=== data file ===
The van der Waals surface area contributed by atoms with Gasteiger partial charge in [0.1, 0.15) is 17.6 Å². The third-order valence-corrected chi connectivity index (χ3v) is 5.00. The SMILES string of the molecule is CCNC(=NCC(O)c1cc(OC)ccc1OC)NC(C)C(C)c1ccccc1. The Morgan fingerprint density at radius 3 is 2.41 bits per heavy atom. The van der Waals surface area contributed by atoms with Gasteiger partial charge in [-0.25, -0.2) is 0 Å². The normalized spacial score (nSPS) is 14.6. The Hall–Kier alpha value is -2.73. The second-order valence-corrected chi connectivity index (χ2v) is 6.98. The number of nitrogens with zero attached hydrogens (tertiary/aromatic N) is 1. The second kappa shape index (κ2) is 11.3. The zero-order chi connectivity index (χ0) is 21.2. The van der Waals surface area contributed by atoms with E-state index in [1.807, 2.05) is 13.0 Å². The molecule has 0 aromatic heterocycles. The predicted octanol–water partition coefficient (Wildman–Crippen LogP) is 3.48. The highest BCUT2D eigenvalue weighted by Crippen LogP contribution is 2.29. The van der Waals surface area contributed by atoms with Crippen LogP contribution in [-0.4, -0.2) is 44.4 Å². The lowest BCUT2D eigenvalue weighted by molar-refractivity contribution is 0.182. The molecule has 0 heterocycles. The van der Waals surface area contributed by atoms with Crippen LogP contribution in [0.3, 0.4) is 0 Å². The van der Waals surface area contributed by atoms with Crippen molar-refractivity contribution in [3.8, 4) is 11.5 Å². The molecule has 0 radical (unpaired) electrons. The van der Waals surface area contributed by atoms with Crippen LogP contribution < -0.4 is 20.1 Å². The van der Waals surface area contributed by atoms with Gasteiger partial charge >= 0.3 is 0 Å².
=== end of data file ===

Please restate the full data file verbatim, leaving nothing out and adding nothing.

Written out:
The van der Waals surface area contributed by atoms with Gasteiger partial charge in [0.1, 0.15) is 17.6 Å². The third-order valence-corrected chi connectivity index (χ3v) is 5.00. The SMILES string of the molecule is CCNC(=NCC(O)c1cc(OC)ccc1OC)NC(C)C(C)c1ccccc1. The Morgan fingerprint density at radius 3 is 2.41 bits per heavy atom. The van der Waals surface area contributed by atoms with Gasteiger partial charge in [-0.25, -0.2) is 0 Å². The normalized spacial score (nSPS) is 14.6. The Hall–Kier alpha value is -2.73. The second-order valence-corrected chi connectivity index (χ2v) is 6.98. The number of nitrogens with zero attached hydrogens (tertiary/aromatic N) is 1. The second kappa shape index (κ2) is 11.3. The zero-order chi connectivity index (χ0) is 21.2. The van der Waals surface area contributed by atoms with E-state index in [1.807, 2.05) is 13.0 Å². The molecule has 0 aromatic heterocycles. The predicted octanol–water partition coefficient (Wildman–Crippen LogP) is 3.48. The highest BCUT2D eigenvalue weighted by Crippen LogP contribution is 2.29. The van der Waals surface area contributed by atoms with Crippen LogP contribution in [-0.4, -0.2) is 44.4 Å². The lowest BCUT2D eigenvalue weighted by molar-refractivity contribution is 0.182. The molecule has 0 heterocycles. The van der Waals surface area contributed by atoms with Crippen LogP contribution in [0.3, 0.4) is 0 Å². The van der Waals surface area contributed by atoms with Crippen molar-refractivity contribution in [3.8, 4) is 11.5 Å². The molecule has 0 radical (unpaired) electrons. The van der Waals surface area contributed by atoms with Crippen LogP contribution < -0.4 is 20.1 Å². The van der Waals surface area contributed by atoms with Gasteiger partial charge >= 0.3 is 0 Å².